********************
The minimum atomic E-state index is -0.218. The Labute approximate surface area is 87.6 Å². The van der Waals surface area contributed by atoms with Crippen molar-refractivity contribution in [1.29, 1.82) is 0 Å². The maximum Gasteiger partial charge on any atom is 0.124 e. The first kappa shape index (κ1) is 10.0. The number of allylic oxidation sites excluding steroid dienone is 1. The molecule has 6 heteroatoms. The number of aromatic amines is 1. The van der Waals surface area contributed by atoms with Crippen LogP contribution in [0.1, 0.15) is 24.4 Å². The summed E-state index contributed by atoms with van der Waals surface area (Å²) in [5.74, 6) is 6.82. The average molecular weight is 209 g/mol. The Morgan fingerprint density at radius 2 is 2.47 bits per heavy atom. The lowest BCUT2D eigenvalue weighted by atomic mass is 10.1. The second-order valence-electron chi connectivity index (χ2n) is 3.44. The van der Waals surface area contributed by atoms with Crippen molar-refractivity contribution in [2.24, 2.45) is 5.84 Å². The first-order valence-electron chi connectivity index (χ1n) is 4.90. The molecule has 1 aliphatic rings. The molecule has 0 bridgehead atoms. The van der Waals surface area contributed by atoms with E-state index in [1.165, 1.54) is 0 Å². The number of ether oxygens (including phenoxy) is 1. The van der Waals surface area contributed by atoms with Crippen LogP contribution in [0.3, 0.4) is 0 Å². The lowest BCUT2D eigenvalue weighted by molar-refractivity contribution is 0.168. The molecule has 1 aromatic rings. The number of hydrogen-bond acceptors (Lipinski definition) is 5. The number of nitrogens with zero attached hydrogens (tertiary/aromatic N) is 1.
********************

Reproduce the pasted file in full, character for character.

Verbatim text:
The minimum atomic E-state index is -0.218. The Labute approximate surface area is 87.6 Å². The van der Waals surface area contributed by atoms with Crippen molar-refractivity contribution in [1.29, 1.82) is 0 Å². The maximum Gasteiger partial charge on any atom is 0.124 e. The first kappa shape index (κ1) is 10.0. The number of allylic oxidation sites excluding steroid dienone is 1. The molecule has 6 heteroatoms. The number of aromatic amines is 1. The van der Waals surface area contributed by atoms with Crippen LogP contribution in [0.1, 0.15) is 24.4 Å². The summed E-state index contributed by atoms with van der Waals surface area (Å²) in [5.74, 6) is 6.82. The average molecular weight is 209 g/mol. The Morgan fingerprint density at radius 2 is 2.47 bits per heavy atom. The lowest BCUT2D eigenvalue weighted by atomic mass is 10.1. The second-order valence-electron chi connectivity index (χ2n) is 3.44. The van der Waals surface area contributed by atoms with Crippen molar-refractivity contribution in [2.24, 2.45) is 5.84 Å². The first-order valence-electron chi connectivity index (χ1n) is 4.90. The molecule has 1 aliphatic rings. The molecule has 0 bridgehead atoms. The van der Waals surface area contributed by atoms with E-state index in [1.165, 1.54) is 0 Å². The number of ether oxygens (including phenoxy) is 1. The van der Waals surface area contributed by atoms with Crippen LogP contribution in [0.3, 0.4) is 0 Å². The lowest BCUT2D eigenvalue weighted by molar-refractivity contribution is 0.168. The molecule has 1 aromatic rings. The number of hydrogen-bond acceptors (Lipinski definition) is 5. The number of nitrogens with zero attached hydrogens (tertiary/aromatic N) is 1.